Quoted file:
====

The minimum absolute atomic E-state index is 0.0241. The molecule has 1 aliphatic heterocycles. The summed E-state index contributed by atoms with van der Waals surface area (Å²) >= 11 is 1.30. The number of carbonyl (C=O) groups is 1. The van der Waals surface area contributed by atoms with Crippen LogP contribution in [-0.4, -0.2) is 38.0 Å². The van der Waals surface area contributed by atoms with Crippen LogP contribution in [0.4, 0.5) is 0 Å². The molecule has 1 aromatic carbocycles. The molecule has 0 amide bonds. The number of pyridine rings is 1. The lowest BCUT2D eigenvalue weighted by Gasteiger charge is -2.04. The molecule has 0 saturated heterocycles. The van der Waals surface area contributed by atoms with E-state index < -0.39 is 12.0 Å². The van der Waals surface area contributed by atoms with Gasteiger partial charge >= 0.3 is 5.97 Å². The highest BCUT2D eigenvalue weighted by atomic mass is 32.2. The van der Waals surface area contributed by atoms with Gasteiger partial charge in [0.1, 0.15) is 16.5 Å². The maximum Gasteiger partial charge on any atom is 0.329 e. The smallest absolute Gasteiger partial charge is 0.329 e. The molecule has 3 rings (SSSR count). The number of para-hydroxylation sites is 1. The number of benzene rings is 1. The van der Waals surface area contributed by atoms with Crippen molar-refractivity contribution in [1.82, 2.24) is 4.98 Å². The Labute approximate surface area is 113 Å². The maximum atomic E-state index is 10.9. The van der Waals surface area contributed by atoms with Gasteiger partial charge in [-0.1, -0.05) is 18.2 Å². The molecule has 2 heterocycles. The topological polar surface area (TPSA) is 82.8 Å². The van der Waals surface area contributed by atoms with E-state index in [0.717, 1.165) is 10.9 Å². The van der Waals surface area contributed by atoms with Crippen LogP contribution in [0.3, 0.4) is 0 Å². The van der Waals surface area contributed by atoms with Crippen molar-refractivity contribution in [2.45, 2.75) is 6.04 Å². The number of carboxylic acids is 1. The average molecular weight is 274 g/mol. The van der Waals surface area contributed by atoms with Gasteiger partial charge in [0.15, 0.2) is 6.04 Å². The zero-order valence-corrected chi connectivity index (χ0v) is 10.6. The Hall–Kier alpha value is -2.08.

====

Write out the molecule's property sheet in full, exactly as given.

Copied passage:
The minimum absolute atomic E-state index is 0.0241. The molecule has 1 aliphatic heterocycles. The summed E-state index contributed by atoms with van der Waals surface area (Å²) >= 11 is 1.30. The number of carbonyl (C=O) groups is 1. The van der Waals surface area contributed by atoms with Crippen LogP contribution in [-0.4, -0.2) is 38.0 Å². The van der Waals surface area contributed by atoms with Crippen LogP contribution in [0.4, 0.5) is 0 Å². The molecule has 1 aromatic carbocycles. The molecule has 0 amide bonds. The number of pyridine rings is 1. The lowest BCUT2D eigenvalue weighted by Gasteiger charge is -2.04. The molecule has 0 saturated heterocycles. The van der Waals surface area contributed by atoms with E-state index < -0.39 is 12.0 Å². The van der Waals surface area contributed by atoms with Gasteiger partial charge >= 0.3 is 5.97 Å². The highest BCUT2D eigenvalue weighted by atomic mass is 32.2. The van der Waals surface area contributed by atoms with Gasteiger partial charge in [0.1, 0.15) is 16.5 Å². The maximum Gasteiger partial charge on any atom is 0.329 e. The smallest absolute Gasteiger partial charge is 0.329 e. The molecule has 3 rings (SSSR count). The number of para-hydroxylation sites is 1. The number of benzene rings is 1. The van der Waals surface area contributed by atoms with Crippen molar-refractivity contribution in [1.82, 2.24) is 4.98 Å². The Labute approximate surface area is 113 Å². The maximum atomic E-state index is 10.9. The van der Waals surface area contributed by atoms with Gasteiger partial charge in [-0.1, -0.05) is 18.2 Å². The molecule has 2 heterocycles. The topological polar surface area (TPSA) is 82.8 Å². The van der Waals surface area contributed by atoms with E-state index in [0.717, 1.165) is 10.9 Å². The van der Waals surface area contributed by atoms with Crippen LogP contribution in [0.3, 0.4) is 0 Å². The van der Waals surface area contributed by atoms with Crippen molar-refractivity contribution in [2.45, 2.75) is 6.04 Å². The number of carboxylic acids is 1. The average molecular weight is 274 g/mol. The van der Waals surface area contributed by atoms with Gasteiger partial charge in [0.15, 0.2) is 6.04 Å². The zero-order valence-corrected chi connectivity index (χ0v) is 10.6. The Hall–Kier alpha value is -2.08.